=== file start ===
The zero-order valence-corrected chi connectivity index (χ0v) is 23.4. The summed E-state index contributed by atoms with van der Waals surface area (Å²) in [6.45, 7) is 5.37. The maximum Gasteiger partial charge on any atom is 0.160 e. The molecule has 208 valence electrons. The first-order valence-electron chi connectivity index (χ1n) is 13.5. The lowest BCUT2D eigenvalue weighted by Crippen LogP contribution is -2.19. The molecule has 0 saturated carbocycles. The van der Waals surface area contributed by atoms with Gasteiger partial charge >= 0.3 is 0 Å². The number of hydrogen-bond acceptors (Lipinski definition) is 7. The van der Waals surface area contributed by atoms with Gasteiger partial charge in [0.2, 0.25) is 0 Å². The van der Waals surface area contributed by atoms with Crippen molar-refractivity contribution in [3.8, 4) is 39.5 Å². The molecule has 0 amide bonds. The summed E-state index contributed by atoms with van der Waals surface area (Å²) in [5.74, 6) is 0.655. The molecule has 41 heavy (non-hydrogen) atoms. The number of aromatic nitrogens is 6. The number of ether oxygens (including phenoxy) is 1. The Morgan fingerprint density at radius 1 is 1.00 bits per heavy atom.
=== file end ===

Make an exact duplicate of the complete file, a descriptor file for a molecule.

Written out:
The zero-order valence-corrected chi connectivity index (χ0v) is 23.4. The summed E-state index contributed by atoms with van der Waals surface area (Å²) in [6.45, 7) is 5.37. The maximum Gasteiger partial charge on any atom is 0.160 e. The molecule has 208 valence electrons. The first-order valence-electron chi connectivity index (χ1n) is 13.5. The lowest BCUT2D eigenvalue weighted by Crippen LogP contribution is -2.19. The molecule has 0 saturated carbocycles. The van der Waals surface area contributed by atoms with Gasteiger partial charge >= 0.3 is 0 Å². The number of hydrogen-bond acceptors (Lipinski definition) is 7. The van der Waals surface area contributed by atoms with Gasteiger partial charge in [0.2, 0.25) is 0 Å². The van der Waals surface area contributed by atoms with Crippen molar-refractivity contribution in [3.8, 4) is 39.5 Å². The molecule has 0 amide bonds. The summed E-state index contributed by atoms with van der Waals surface area (Å²) in [5.74, 6) is 0.655. The molecule has 41 heavy (non-hydrogen) atoms. The number of aromatic nitrogens is 6. The number of ether oxygens (including phenoxy) is 1. The Morgan fingerprint density at radius 1 is 1.00 bits per heavy atom.